The first phase of the RPA Initiative will involve the importation of citations listed on forms PTO/SB/08 and PTO-892 from an immediate parent patent application into a continuing application. This eliminates the need for the patent applicant to submit an IDS in the continuing application to have those citations printed on the patent and will satisfy the applicant’s duty to disclose information pursuant to 37 C.F.R. 1.56. The USPTO’s notice also indicates that the RPA Initiative’s first phase will involve a targeted release of a newly developed interface to a subgroup of examiners from selected art units and the agency will increase examiner access to the interface as the program proves to be scalable.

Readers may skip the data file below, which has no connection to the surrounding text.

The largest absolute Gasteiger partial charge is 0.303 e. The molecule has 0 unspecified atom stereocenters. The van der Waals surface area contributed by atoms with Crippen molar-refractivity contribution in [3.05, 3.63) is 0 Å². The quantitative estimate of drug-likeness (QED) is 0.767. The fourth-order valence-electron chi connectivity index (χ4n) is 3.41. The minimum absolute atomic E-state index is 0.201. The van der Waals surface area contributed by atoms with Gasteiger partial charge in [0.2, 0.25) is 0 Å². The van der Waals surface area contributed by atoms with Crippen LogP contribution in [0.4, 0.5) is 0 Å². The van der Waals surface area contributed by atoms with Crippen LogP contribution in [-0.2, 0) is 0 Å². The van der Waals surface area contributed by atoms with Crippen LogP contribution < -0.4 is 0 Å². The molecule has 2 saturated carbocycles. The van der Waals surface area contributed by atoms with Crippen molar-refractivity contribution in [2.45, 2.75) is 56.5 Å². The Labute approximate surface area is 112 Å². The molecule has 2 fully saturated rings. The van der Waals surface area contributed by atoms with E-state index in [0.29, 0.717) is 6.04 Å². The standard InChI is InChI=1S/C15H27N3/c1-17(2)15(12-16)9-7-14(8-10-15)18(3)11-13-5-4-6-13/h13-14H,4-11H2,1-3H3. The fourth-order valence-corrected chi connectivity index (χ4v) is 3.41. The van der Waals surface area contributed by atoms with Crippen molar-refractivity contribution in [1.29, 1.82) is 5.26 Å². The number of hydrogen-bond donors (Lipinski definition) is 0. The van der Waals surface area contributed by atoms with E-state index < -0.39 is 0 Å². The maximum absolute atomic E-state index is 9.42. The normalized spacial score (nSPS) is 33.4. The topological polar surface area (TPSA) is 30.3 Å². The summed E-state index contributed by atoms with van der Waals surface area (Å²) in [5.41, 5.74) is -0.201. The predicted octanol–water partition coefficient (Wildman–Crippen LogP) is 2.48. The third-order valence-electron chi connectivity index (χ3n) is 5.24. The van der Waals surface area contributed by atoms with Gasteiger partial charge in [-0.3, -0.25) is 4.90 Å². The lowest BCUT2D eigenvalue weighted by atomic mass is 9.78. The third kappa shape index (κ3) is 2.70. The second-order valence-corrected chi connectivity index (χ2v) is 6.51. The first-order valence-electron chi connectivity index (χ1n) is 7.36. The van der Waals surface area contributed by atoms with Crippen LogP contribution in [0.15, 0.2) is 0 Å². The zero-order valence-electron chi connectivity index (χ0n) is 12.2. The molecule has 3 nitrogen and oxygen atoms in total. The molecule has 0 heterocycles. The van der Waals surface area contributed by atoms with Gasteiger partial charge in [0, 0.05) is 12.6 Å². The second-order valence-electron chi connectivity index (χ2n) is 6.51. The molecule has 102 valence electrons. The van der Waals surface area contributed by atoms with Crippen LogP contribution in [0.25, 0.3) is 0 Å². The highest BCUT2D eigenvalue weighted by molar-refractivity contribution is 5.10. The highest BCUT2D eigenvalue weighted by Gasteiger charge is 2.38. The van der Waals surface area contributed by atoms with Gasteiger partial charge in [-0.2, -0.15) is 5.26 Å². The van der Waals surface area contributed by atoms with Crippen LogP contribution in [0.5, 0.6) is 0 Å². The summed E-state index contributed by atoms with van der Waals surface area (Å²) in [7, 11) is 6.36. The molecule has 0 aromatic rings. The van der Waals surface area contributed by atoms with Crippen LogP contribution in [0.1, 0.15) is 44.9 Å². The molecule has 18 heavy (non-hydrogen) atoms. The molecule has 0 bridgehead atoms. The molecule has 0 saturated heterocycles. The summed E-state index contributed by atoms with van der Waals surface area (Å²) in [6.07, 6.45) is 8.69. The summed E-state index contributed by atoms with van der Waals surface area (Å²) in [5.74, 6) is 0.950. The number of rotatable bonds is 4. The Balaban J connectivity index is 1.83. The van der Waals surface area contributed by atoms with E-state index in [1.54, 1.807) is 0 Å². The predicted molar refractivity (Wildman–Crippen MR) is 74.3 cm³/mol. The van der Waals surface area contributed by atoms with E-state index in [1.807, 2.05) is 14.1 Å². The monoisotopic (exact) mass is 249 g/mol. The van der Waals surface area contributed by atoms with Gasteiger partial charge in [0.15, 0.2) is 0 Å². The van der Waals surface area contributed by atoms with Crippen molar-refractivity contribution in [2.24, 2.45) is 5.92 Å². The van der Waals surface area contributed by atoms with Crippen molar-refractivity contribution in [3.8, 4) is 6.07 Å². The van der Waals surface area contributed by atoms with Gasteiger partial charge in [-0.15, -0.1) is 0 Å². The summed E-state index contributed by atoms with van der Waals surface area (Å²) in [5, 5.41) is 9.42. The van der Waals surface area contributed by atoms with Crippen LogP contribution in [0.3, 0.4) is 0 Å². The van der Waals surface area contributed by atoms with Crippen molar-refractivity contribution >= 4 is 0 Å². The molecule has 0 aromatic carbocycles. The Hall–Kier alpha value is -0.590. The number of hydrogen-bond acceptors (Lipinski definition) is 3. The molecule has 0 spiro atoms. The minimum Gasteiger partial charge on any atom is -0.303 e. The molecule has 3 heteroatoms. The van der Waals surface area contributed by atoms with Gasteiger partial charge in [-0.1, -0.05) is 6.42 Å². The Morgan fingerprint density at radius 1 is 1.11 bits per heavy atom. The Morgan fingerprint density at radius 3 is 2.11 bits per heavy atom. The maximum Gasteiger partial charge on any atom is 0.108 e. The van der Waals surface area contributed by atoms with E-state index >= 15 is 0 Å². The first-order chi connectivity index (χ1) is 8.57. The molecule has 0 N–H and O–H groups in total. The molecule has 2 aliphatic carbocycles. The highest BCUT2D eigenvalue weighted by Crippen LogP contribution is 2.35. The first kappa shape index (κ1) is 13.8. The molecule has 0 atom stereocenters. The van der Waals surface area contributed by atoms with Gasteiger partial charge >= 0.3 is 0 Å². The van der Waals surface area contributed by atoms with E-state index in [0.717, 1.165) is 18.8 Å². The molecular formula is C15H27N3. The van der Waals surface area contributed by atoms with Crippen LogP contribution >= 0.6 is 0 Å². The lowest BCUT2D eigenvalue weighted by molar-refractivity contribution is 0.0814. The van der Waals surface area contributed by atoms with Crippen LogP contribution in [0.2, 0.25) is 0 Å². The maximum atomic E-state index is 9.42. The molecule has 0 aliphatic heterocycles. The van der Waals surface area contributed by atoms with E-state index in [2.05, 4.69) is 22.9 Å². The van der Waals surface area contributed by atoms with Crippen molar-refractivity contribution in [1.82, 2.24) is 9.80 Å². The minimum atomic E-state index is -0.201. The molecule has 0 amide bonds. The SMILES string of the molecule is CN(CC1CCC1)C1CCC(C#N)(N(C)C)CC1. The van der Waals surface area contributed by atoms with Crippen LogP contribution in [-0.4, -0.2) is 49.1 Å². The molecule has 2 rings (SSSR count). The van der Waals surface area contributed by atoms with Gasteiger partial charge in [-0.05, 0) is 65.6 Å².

The effective date of the RPA Initiative’s first phase was November 1st, when the agency began selecting examiners prosecuting continuing applications which meets certain conditions for inclusion in the program. The selected applications will be non-reissue, non-provisional patent applications which claims a single prior U.S. application, or an immediate parent application, the parent application only claiming priority or benefit of other applications under 35 U.S.C. § 119. Until January 1st, 2019, patent applications for this initiative will only come from Art Unit 2131 for electrical computers and digital processing systems: support. After January 1st, the program will be expanded to Art Unit 1616, drugs, bio-affecting and body treating compositions; Art Unit 1731, compositions: coating, plastic or ceramic; Art Unit 2431, cryptography; Art Unit 2675; Art Unit 2875, electric lamp and discharge devices; Art Unit 2922; Art Unit 3635; and Art Unit 3753, fluid handling. The USPTO will not accept requests to have specific applications included in the first phase of the initiative and there is no mechanism for removing a patent application from the program.